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Two Pollutions

The Mississippi River used to be a favorite place to go swimming. Now the river is considered unfit to swim in, and there are warnings not to eat the fish. Why is this so? Our river water has been polluted by chemical run-off and also by companies discharging their industrial wastes into the river – for free!

Run-off Pollution

Residential yards, construction sites, and parking lots — these everyday things may seem harmless but in fact might be causing problems for our water. When land is converted from natural areas to developed urban areas, pavement and rooftops replace grass and trees. Water flows over driveways, streets and parking lots, taking with it everything that is in its path. This "runoff" is deposited, via storm sewers, into nearby lakes, creeks and rivers. Because there is not a single source, such as a pipe carrying pollution, it is called Non-Point Source pollution. This non-point source pollution can contain sediment, debris, fertilizers, pesticides, leaves, grass clippings, motor oil or pet waste. Small amounts of these materials entering a lake or river are not generally considered harmful. But when these small amounts are multiplied by thousands or tens of thousands they can cause serious water quality problems.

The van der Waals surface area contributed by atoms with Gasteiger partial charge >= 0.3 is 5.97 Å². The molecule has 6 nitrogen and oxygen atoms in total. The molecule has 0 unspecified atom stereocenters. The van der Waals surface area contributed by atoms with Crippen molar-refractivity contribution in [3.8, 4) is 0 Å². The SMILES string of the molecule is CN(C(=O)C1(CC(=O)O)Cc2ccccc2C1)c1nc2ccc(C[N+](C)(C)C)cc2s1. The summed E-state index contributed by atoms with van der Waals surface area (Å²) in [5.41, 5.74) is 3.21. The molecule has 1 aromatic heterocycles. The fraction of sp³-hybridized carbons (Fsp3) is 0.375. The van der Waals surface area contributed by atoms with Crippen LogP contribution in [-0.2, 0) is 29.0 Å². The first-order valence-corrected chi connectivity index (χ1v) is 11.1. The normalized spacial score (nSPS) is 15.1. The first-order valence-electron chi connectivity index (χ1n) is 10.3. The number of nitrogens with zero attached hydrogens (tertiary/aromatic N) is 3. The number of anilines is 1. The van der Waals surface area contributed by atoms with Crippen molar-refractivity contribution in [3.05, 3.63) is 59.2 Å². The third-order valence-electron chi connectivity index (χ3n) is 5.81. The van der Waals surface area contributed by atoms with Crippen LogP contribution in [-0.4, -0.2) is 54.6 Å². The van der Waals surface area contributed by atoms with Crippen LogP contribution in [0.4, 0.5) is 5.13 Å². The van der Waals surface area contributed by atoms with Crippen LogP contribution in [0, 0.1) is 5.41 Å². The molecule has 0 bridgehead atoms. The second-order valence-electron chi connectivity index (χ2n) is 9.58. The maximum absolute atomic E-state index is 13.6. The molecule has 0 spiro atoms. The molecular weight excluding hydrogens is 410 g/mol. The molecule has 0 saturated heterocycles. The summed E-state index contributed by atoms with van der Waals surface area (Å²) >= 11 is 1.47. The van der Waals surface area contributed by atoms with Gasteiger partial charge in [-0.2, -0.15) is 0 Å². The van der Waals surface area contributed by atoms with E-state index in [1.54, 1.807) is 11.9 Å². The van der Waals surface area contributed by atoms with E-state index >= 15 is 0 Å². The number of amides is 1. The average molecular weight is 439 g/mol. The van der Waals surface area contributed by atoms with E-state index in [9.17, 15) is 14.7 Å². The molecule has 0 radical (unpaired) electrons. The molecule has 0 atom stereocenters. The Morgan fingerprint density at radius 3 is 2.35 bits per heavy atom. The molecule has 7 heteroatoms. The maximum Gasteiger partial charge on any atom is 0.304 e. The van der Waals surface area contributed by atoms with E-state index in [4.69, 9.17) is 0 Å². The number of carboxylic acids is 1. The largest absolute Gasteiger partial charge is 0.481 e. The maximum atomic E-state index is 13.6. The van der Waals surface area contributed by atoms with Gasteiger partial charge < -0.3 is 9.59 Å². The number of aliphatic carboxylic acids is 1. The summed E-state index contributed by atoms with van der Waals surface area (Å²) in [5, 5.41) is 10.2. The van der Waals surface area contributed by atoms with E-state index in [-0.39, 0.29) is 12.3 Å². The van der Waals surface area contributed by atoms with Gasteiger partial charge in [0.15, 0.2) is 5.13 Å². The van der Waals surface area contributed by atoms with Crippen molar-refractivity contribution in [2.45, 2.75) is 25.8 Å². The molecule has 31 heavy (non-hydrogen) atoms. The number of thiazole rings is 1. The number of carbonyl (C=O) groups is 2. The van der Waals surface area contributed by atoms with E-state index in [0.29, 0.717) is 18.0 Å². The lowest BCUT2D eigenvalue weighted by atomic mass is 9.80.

One way to think about it is that everybody has riverfront property. How can this be so? Because every street has a drain system, and those drains lead directly into the river. Everyone has the potential to affect water quality, whether or not they actually live on the river or a streambank.

Discharge Pollution

Companies along the river are allowed to discharge a certain amount of pollutants into the river. Each state has different requirements for the levels of toxic substances, so sometimes companies right across from each other are regulated by different laws and one can be dumping considerably more pollutants into the river.

Find out what companies are near you zip code, and how clean your neighbors are being! An excellent and fun web site to visit is called The Scorecard, and you can type in your own zip codes to see the situation around your stretch of the river:

Visit Confluence Greenway Website



One River Mississippi

















St. Louis / E. St. Louis : Environmental Issues
June 24